Source: Kelly, J.N.D. The Oxford Dictionary of Popes. Oxford; New York: Oxford University Press, 1986, p. 140.

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The Holy Roman Emperor's right to confirm papal elections renewed, Pope Clement II (1046-1047) and Emperor Henry III (1046-1056).

To place an unsurmountable barrier to the ambition of the counts of Tusculum, Clement II renewed in favor of Henry III the privilege given to Charlemagne of confirming the election of the supreme pontiffs.

Source: Ortolan, T. "Election des papes". Dictionnaire de théologie catholique, contenant l'exposé des doctrines de la théologie catholique, leurs preuves et leur histoire. Paris: Librairie Letouzey et Ané, 1903-1950 [i.e. 1899-1950], col. 2309.

Enthroned on December 25, 1046, Clement crowned Henry and his queen Agnes as emperor and empress on the same day. Henry then had himself invested with the rank of patrician which empowered him to take the lead in the appointment of a pope, and the Romans had to undertake afresh not to elect a pope in future without the approval of emperor and patrician.

Source: Kelly, J.N.D. The Oxford Dictionary of Popes. Oxford; New York: Oxford University Press, 1986, p. 145-145.

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Pope and cardinals referred to as "cardos" (hinges) of the Church, epistle, 1049, St. Leo IX (1049-1055) to Michael Cerularius, patriarch of Constantinople (1043-1058).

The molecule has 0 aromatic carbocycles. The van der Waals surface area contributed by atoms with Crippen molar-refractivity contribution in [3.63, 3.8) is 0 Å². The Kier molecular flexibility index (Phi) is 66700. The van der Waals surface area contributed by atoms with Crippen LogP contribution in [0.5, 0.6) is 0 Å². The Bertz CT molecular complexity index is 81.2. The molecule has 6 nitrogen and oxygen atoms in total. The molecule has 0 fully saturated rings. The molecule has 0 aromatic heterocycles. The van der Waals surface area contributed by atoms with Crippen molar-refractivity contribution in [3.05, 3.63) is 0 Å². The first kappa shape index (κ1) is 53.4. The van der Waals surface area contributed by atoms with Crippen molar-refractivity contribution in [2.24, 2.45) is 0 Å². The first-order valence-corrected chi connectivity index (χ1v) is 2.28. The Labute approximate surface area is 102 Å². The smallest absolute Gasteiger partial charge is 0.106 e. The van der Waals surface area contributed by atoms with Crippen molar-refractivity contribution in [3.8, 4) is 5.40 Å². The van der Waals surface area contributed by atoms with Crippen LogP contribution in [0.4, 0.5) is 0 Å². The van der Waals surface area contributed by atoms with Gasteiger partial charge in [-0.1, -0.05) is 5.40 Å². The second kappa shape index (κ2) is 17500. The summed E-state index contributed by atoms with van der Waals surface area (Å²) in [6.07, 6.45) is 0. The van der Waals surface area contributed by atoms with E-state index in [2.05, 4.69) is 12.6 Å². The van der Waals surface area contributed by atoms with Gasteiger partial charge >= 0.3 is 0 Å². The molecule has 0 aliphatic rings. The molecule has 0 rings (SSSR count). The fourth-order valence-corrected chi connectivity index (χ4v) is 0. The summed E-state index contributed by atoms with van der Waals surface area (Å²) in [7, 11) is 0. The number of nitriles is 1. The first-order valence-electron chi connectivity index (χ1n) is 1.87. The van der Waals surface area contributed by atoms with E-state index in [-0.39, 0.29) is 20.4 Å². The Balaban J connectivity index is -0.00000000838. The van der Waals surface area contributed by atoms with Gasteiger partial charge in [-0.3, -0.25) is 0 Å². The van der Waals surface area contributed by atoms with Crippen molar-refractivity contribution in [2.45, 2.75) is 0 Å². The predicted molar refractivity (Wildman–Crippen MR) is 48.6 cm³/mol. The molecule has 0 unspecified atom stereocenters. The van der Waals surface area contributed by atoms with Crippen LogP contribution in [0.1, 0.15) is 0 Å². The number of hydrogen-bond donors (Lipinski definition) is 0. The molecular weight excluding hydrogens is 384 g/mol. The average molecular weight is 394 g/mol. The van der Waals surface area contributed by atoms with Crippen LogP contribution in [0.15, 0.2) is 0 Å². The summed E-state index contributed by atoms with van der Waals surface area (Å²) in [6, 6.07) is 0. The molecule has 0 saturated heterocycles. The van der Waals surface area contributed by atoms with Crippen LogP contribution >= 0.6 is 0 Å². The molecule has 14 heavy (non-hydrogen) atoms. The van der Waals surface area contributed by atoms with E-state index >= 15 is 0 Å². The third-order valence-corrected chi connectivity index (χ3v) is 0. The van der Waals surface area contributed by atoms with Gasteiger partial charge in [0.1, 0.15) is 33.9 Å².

In section XXXII, Nam Romanae ecclesiae, of his letter, the pope compares St. Peter and his successors to the hinges of the door of the Church that allows it to open and close. Likewise, the papal clergy are called cardinals, the pope stated.

Text: Sacrorum Conciliorum Nova et Amplissima Collectio. Edited by Giovanni Domenico Mansi. 53 vols. Paris: H. Welter, 1901-1927, XIX, cols. 635-656.

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In Nomine Domine, Lateran synod decree, April 13 (12?), 1059, Nicholas II (1059-1061).

According to this decree the pope should be elected by the cardinal-bishops. The rest of the clergy and the laity of Rome had the right to acclaim the election. The pope should normally be a member of the Roman clergy, but in case of necessity could come from outside Rome. The election, if possible, was to be held at Rome; but if necessary, it could be held elsewhere. The pope-elect was to wield full authority even if he could not reach Rome. Imperial control was limited to a personal right granted by the pope to confirm papal elections.

Source: Miranda, Salvador. The Sacred College of Cardinals, (1903-1973): Developments, documents and biographies, Villanova University, 1974; unpublished master's thesis.

Text: Sacrorum Conciliorum Nova et Amplissima Collectio. Edited by Giovanni Domenico Mansi. 53 vols. Paris: H. Welter, 1901-1927, XIX, cols. 903-904; Jaffé, Philippus. Regesta Pontificum Romanorum. 2 vols. Graz: Akademische Druck-U. Verlagsanstalt, 1956. Reprint of Regesta Pontificum Romanorum ab condita ecclesia ad annum post Christum natum MCXCVII. Edidit Philippus Jaffé. Editionem secundam correctam et auctam auspiciis Gulielmi Wattenbach professoris Berolinensis. Curaverunt S. Loewenfeld, F. Kaltenbrunner, P. Ewald. Tomus primus (A S. Petro ed a. MCXLIII). Tomus secundus (Ab a. MCXLIII ad a. MCXCVIII). Lipsiae: Veit et Comp. 1888-1895, I, p. 558-559.